Intraglandular mesenchymal stem cell treatment induces changes in the salivary proteome of irradiated patients

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  • Charlotte Duch Lynggaard, University of Copenhagen
  • ,
  • Rosa Jersie-Christensen, Department of Haematology, Roskilde University Hospital, Roskilde, Denmark.
  • ,
  • Morten Juhl, University of Copenhagen
  • ,
  • Siri Beier Jensen
  • Christian Grønhøj, University of Copenhagen
  • ,
  • Jacob Melchiors, University of Copenhagen
  • ,
  • Søren Jacobsen, University of Copenhagen
  • ,
  • Michael Møller-Hansen, University of Copenhagen
  • ,
  • Mikkel Herly, University of Copenhagen
  • ,
  • Annette Ekblond, University of Copenhagen
  • ,
  • Jens Kastrup, University of Copenhagen
  • ,
  • Anne Fischer-Nielsen, University of Copenhagen
  • ,
  • Daniel Belstrøm, University of Copenhagen
  • ,
  • Christian von Buchwald, University of Copenhagen

BACKGROUND: Hyposalivation and xerostomia (dry mouth), are the leading site-effects to treatment of head and neck cancer. Currently, there are no effective therapies to alleviate radiation-induced hyposalivation. Adipose tissue-derived mesenchymal stem/stromal cells (AT-MSCs) have shown potential for restoring salivary gland function. However, the mode of action is unknown. The purpose of the present study was therefore to characterize the effect of AT-MSC therapy on the salivary proteome in previously irradiated head and neck cancer patients.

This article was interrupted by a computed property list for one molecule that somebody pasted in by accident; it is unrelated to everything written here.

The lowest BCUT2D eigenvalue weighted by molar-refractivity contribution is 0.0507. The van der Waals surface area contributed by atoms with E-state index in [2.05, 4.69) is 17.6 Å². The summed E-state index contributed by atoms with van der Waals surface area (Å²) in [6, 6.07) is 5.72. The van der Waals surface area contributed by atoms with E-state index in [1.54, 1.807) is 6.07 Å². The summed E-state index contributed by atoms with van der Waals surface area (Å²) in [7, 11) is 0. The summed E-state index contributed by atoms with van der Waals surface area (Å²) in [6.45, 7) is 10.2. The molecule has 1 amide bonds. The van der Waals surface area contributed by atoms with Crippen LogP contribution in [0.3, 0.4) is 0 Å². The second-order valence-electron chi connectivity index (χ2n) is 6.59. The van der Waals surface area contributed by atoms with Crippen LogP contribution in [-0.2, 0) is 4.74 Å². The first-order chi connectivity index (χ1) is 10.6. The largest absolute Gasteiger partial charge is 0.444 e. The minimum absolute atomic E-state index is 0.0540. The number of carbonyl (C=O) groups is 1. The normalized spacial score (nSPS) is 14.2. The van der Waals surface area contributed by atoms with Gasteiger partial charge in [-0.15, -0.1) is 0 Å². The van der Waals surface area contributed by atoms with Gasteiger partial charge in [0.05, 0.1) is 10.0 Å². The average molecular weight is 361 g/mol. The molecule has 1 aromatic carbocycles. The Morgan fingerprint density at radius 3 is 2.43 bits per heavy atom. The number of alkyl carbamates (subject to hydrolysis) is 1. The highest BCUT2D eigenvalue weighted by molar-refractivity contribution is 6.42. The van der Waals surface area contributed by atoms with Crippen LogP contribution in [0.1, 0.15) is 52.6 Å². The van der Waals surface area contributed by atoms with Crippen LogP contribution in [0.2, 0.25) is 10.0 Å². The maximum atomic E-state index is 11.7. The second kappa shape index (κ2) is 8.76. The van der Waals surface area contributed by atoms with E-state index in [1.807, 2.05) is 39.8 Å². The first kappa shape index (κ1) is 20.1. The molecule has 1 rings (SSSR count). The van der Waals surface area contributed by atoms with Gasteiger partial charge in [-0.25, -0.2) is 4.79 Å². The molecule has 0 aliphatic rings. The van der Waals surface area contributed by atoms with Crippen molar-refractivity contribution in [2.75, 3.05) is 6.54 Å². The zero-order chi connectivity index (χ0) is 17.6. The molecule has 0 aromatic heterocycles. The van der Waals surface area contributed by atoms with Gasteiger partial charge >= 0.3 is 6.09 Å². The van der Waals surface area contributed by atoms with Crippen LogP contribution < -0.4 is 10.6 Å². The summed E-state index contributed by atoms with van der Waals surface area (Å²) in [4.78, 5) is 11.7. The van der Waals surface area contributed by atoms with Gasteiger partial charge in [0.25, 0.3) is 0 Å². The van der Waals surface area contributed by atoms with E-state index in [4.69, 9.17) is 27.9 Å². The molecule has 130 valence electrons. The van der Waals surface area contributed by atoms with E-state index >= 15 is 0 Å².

METHODS: Whole saliva was collected from patients with radiation-induced salivary gland hypofunction (n = 8) at baseline, and 120 days after AT-MSC treatment, and from healthy controls (n = 10). The salivary proteome was characterized with mass spectrometry based proteomics, and data was compared within the AT-MSC group (baseline versus day 120) and between AT-MSC group and healthy controls. Significance levels between groups were determined by using double-sided t-test, and visualized by means of principal component analysis, volcano plots and cluster analysis.

RESULTS: Here we show that 140 human proteins are significantly differentially expressed in saliva from patients with radiation-induced hypofunction versus healthy controls. AT-MSC treatment induce a significant impact on the salivary proteome, as 99 proteins are differentially expressed at baseline vs. 120 days after treatment. However, AT-MSC treatment does not restore healthy conditions, as 212 proteins are significantly differentially expressed in saliva 120 days after AT-MSCs treatment, as compared to healthy controls.

CONCLUSION: The results indicate an increase in proteins related to tissue regeneration in AT-MSCs treated patients. Our study demonstrates the impact of AT-MSCs on the salivary proteome, thereby providing insight into the potential mode of action of this novel treatment approach.

Original languageEnglish
Article number160
JournalCommunications medicine
Volume2
Issue1
Number of pages12
ISSN2730-664X
DOIs
Publication statusPublished - Dec 2022

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